How’s it going between your revenue cycle team and your patients? Several years ago that would have been an illogical question to pose. Today it makes perfect sense.
Because patients are shouldering responsibility for larger portions of their healthcare costs, they are choosier about where they go, more demanding of the quality of their clinical care, and deeply interested in when and how they pay —and how much they pay. Never has there been such heightened interaction between the patient and the healthcare organization regarding financial matters than today.
The patient financial experience is largely uncharted territory, so to help you find a clear path, here are four ways to create a positive patient financial experience for every individual seeking care at your organization, with benefits to your bottom line as well as to your patient satisfaction scores.
EDUCATE YOUR PATIENTS about their financial responsibility
Your revenue cycle team is in a perfect position to educate the patient about his or her financial obligation. Train your patient-facing staff to use every interaction as an opportunity to answer questions, explain their benefits, help them understand the outstanding balance, and offer options for how that can be resolved.
When a patient understands his or her financial responsibility, he is more willing and likely to pay.
CHOOSE THE RIGHT STAFF for patient-facing rolesYou only need to put your patient hat on for a moment to grasp why patient-facing roles should not be entry level. For the patient, the financial aspects of an encounter with your organization are just as important as the clinical aspects. Every team member must be qualified, trained, and demonstrate proficiency before engaging with the patient in a conversation about what their insurance did or did not cover, why or why not, what the resulting patient financial responsibility is, and what the options are for resolving that amount.
It’s one thing to have “good people” in place, but without proper training on the billing details or customer service, they can hinder the overall patient experience.
USE EVERY TOUCHPOINT to move the patient toward payment
Let’s be clear. Patient collections may be the shared responsibility of your revenue cycle team members, but isn’t the singular end-goal any longer; a positive patient financial experience is. You can still achieve these simultaneously.
Estimating healthcare costs is integral to a positive patient experience, but it is also a difficult prediction for front end staff to make. While estimating technology is still in its infancy, the growing need to take away the guesswork – for both the patient and the organization – is vital.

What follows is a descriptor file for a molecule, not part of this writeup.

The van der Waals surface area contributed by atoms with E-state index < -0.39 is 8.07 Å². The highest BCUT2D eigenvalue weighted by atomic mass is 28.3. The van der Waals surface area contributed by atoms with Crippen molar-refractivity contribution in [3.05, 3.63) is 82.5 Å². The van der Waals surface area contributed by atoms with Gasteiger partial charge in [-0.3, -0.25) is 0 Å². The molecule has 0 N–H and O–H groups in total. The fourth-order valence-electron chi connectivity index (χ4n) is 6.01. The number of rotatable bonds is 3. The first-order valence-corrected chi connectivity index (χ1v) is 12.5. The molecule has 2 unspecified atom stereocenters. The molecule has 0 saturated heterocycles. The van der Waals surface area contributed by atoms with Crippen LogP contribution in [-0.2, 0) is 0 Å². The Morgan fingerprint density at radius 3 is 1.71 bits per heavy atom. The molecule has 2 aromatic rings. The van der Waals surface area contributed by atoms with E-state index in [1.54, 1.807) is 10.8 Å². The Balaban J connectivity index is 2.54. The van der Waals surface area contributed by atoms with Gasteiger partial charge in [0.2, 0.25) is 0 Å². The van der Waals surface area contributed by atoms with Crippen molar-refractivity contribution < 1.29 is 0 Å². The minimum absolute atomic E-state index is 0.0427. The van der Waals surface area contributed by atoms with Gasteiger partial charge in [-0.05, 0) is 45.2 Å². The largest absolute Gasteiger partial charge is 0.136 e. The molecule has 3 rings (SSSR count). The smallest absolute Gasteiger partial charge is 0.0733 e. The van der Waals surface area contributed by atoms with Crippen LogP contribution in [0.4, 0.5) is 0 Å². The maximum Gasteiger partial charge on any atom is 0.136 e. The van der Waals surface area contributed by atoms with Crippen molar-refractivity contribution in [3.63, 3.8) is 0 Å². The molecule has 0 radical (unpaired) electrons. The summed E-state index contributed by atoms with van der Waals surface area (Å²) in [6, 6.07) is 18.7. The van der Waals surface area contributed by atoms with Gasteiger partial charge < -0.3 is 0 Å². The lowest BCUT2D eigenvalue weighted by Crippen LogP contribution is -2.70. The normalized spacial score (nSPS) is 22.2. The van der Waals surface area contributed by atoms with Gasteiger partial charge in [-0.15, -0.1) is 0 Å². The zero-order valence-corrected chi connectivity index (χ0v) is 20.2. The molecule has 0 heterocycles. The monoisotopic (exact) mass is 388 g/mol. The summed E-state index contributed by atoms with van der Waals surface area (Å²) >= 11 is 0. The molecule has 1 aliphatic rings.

Ask for questions (and then ask for payment)
Resolving any roadblocks first will pave the way to ask for payment. But know that this responsibility no longer belongs solely to your revenue cycle team. Ask at every encounter – scheduling, check-in/check-out, etc. – so that each patient touchpoint moves the account toward resolution without surprises, and with a positive vibe throughout.
Ask for feedback
Before each patient encounter is over, train your staff to ask: “Was I able to resolve your questions today?” If the answer is no, ask “What could I have done differently?” Remember, patients are consumers of healthcare. Show them respect. Share your knowledge. Earn their trust. These are all necessary for a positive patient financial experience.
PUT TECHNOLOGY TO USE on behalf of your patient
A positive patient financial experience depends on technology as much as it depends upon your staff knowledge and compassion.
Technologies for patient pay are designed to streamline processes and help identify places where your revenue cycle team can help create a dynamic, positive patient financial experience. Having a strong outbound calling strategy, propensity-to-pay and segmentation tools, patient-friendly statements, payment IVR, patient settlement tools and online payment portals speed along patient transactions. When utilized to their full potential, technologies will enhance the patient financial experience by way of convenience and ease of communication.
THE BOTTOM LINE
Paying close attention to the financial aspect of the overall experience you’re creating for your patients can lead to improved patient loyalty and more revenue to your bottom line, That’s good for you and your bottom line. But it’s great for your patients.